Tea bags’ drawbacks are also a few — and they are also rather significant. First of all, 80% of the money spent on tea bags goes to the garbage can. Because approximately 80% of the tea bags’ prime cost is the cost of the packaging — the tea bag itself, the thread, the label, and other painted details.

Second, tea in tea bags is less flavorful than loose tea leaves. Flavored teas are an exception, of course, — their scent can be sensed a mile away — but these teas should not be taken into consideration.

And, finally, third, tea bags are fussy — because they eliminate from the tea life a certain number of unhurried and very pleasant operations connected with the tea pot mostly.

This very last reason is determinative for me — and I use tea bags extremely infrequently…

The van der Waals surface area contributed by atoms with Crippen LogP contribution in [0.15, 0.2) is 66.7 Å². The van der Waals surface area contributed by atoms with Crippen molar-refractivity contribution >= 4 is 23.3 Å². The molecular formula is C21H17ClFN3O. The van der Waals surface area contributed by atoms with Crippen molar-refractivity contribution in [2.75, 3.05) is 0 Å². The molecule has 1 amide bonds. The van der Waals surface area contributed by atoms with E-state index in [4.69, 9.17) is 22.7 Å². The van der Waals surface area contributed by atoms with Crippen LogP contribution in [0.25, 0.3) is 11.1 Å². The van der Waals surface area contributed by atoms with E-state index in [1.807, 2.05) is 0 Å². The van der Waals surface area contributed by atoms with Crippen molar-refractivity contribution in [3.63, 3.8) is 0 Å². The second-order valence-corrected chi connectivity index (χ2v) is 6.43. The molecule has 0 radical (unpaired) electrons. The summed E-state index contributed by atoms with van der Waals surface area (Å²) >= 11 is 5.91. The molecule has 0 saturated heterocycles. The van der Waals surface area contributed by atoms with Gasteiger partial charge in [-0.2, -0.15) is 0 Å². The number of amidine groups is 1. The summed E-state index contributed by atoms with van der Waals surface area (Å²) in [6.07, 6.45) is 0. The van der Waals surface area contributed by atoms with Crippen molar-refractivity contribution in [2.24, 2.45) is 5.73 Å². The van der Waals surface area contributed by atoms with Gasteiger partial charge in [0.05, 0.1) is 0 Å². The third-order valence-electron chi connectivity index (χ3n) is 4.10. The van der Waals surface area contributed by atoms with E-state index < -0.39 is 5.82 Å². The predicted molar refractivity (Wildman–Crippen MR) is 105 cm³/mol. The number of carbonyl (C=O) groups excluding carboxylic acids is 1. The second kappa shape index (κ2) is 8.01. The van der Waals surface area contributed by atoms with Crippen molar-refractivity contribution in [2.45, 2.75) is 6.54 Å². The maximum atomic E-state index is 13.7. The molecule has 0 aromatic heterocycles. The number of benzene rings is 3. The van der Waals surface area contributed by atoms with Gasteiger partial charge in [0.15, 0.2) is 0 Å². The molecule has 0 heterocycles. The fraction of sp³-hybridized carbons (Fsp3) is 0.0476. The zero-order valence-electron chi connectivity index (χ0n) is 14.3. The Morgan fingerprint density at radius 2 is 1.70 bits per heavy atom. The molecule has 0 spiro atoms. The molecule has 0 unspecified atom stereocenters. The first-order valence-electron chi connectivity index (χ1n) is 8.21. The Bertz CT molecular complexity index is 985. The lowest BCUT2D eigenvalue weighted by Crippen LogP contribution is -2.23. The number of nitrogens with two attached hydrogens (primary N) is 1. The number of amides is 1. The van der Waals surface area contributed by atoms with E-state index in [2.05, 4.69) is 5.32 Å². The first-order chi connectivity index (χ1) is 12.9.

Concluding this by and large banal article I cannot help telling you an amusing story which I heard not long ago from my old acquaintance. She is a Swede married to an Englishman — she had lived in Great Britain 10 years. So, she disclosed me the recipe of the true English tea.

Having moved with her husband to Great Britain and realizing that she was in the country with rich and scrupulous tea traditions, my Swedish acquaintance asked her mother-in-law to impart the recipe of the true English tea to her. And the latter told her, “Why, but it is very easy, my dear! You take a cup. Put one tea bag into it. Then pour hot water into the cup. And wait a little — then the tea will have good color. But do not wait too long — or the tea will be cold. And do not pour water full to the brim — so that you could add some milk into tea.”

One more thing — tea bags fly wonderfully…

Denis Shumakov (denis.shumakov@gmail.com)